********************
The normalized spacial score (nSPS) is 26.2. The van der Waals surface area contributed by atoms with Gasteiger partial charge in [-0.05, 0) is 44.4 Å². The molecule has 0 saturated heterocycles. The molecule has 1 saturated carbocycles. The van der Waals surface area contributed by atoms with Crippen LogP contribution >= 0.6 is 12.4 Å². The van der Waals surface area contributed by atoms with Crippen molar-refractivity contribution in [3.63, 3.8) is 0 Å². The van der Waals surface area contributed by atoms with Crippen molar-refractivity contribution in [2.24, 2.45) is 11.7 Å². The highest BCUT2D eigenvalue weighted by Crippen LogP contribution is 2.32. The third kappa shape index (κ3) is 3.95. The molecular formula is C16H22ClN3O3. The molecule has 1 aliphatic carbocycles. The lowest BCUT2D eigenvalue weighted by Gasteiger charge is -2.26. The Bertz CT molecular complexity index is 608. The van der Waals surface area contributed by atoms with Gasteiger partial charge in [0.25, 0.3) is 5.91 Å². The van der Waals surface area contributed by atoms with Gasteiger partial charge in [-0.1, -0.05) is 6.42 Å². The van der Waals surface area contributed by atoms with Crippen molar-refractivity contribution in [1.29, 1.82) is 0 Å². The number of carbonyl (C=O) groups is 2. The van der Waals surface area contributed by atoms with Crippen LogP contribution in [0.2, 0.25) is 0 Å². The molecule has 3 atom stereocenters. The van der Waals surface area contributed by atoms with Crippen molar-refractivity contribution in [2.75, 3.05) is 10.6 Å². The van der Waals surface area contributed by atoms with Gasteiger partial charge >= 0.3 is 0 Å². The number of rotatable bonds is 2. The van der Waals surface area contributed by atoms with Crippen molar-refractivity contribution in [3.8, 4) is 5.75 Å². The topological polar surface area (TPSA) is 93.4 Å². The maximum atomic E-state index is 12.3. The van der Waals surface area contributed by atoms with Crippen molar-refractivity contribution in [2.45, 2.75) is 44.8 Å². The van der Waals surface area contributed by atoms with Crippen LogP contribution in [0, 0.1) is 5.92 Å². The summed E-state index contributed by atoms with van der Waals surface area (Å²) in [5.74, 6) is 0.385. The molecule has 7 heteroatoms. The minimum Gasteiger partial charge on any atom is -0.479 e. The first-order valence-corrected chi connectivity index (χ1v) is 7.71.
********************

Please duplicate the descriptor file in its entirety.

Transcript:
The normalized spacial score (nSPS) is 26.2. The van der Waals surface area contributed by atoms with Gasteiger partial charge in [-0.05, 0) is 44.4 Å². The molecule has 0 saturated heterocycles. The molecule has 1 saturated carbocycles. The van der Waals surface area contributed by atoms with Crippen LogP contribution >= 0.6 is 12.4 Å². The van der Waals surface area contributed by atoms with Crippen molar-refractivity contribution in [3.63, 3.8) is 0 Å². The van der Waals surface area contributed by atoms with Crippen molar-refractivity contribution in [2.24, 2.45) is 11.7 Å². The highest BCUT2D eigenvalue weighted by Crippen LogP contribution is 2.32. The third kappa shape index (κ3) is 3.95. The molecular formula is C16H22ClN3O3. The molecule has 1 aliphatic carbocycles. The lowest BCUT2D eigenvalue weighted by Gasteiger charge is -2.26. The Bertz CT molecular complexity index is 608. The van der Waals surface area contributed by atoms with Gasteiger partial charge in [0.25, 0.3) is 5.91 Å². The van der Waals surface area contributed by atoms with Gasteiger partial charge in [-0.1, -0.05) is 6.42 Å². The van der Waals surface area contributed by atoms with Crippen molar-refractivity contribution in [1.29, 1.82) is 0 Å². The number of carbonyl (C=O) groups is 2. The van der Waals surface area contributed by atoms with Crippen LogP contribution in [0.2, 0.25) is 0 Å². The molecule has 3 atom stereocenters. The van der Waals surface area contributed by atoms with Crippen molar-refractivity contribution in [2.75, 3.05) is 10.6 Å². The van der Waals surface area contributed by atoms with Gasteiger partial charge >= 0.3 is 0 Å². The number of rotatable bonds is 2. The van der Waals surface area contributed by atoms with Crippen molar-refractivity contribution in [3.8, 4) is 5.75 Å². The topological polar surface area (TPSA) is 93.4 Å². The maximum atomic E-state index is 12.3. The van der Waals surface area contributed by atoms with Crippen molar-refractivity contribution in [2.45, 2.75) is 44.8 Å². The van der Waals surface area contributed by atoms with Crippen LogP contribution in [0, 0.1) is 5.92 Å². The summed E-state index contributed by atoms with van der Waals surface area (Å²) in [5.74, 6) is 0.385. The molecule has 7 heteroatoms. The minimum Gasteiger partial charge on any atom is -0.479 e. The first-order valence-corrected chi connectivity index (χ1v) is 7.71.